Other construction and repair projects funded through the N.C. Education Lottery in fiscal year 2021 were:

  •  $273,341 to replace the rooftop HVAC unit at Alderman Elementary
  • $200,000 to paint inside Eugene Ashley High
  •  $200,000 to replace building controls at E. A. Laney High
  • $109,999 to improve drainage at Williston
  • $120,621 to replace the HVAC at Lake Forest
  •  $124,873 for HVAC at Wrightsboro Elementary
  •  $163,264 to replace the exterior wall panel at Ashley

NHCS assigned $120,000 to upgrade and replace fire alarms at schools.

Russell Clark, spokesperson for NHCS, said the district intends to continue discussions on the three unfunded construction school projects, but each is paused until further notice.

The new schools are on the growing list of NHCS’ funding priorities as county commissioners tighten their oversight of the district’s spending. Currently, the school system is struggling to finalize a budget that raises minimum wages to $17 an hour for teacher assistants, who have pleaded for increases to help them pay the rising cost of living.

So far county leaders are recommending sticking with an appropriation of $3,434 per NHCS student in the next fiscal year, the current per-pupil allotment, but student enrollment — on which revenue is based — is dwindling. New Hanover County has directed the school district to stop sitting on money by reducing its fund balance from $16 million to $10 million and reprioritizing Covid-19 relief funds to help pay employees. In response, the county is scrapping millions in planned expenditures to award $1,000 bonuses to classified staff members whose salary increases would be delayed by one or two years under a proposed implementation schedule.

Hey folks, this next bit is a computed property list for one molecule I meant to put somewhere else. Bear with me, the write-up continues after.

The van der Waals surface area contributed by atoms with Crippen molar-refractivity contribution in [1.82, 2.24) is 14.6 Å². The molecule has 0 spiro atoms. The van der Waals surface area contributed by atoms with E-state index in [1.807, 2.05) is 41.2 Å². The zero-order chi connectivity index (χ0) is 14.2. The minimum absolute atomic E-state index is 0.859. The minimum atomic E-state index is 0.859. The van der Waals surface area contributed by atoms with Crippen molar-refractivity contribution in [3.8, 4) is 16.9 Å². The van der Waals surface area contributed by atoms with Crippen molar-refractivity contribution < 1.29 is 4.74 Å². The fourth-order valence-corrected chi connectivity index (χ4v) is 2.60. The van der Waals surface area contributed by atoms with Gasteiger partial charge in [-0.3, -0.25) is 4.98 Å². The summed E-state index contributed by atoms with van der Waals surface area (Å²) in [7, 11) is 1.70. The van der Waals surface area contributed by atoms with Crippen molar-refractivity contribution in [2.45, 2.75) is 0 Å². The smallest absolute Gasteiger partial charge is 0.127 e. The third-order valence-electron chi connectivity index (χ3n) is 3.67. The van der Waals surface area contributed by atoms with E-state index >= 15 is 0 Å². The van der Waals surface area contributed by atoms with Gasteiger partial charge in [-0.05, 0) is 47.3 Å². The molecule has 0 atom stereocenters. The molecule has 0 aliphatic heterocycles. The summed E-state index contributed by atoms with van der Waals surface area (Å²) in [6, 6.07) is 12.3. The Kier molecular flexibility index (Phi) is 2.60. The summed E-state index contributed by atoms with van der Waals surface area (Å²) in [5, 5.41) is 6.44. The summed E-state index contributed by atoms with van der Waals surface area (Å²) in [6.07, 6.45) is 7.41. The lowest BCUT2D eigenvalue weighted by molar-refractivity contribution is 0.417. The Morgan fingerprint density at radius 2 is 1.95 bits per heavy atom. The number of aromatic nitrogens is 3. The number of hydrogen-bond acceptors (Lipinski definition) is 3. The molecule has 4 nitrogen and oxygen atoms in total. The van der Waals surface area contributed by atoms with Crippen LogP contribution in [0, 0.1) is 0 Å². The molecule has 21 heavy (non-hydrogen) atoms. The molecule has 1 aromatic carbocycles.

Pine Valley and RiverLights were expected to break ground by August 2023 and open by August 2025, then construction was slated to start at Mary C. Williams in June 2026 and reopen by August of that year.

According to NHCS, the elementary capital projects were prioritized over new high schools, as the K-5 classes are projected to see population increases over the next 10 years and high school student bodies would rise beyond that. After implementing these projects, NHCS is eyeing expansion at Hoggard High and Ashley High. It is not re-evaluating the need for a new high school until 2025.


Reach the reporter at alexandria@localdailymedia.com or @alexsands_

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Alexandria Sands
Alexandria Sands is a journalist covering New Hanover County and education. Before Port City Daily, she reported for the award-winning State Port Pilot in Southport. She graduated from UNC Charlotte and wrote for several Charlotte publications while there. When not writing, Williams is most likely in the gym, reading or spending time with her Golden Pyrenees. Reach her at alexandria@localdailymedia.com or on Twitter @alexsands_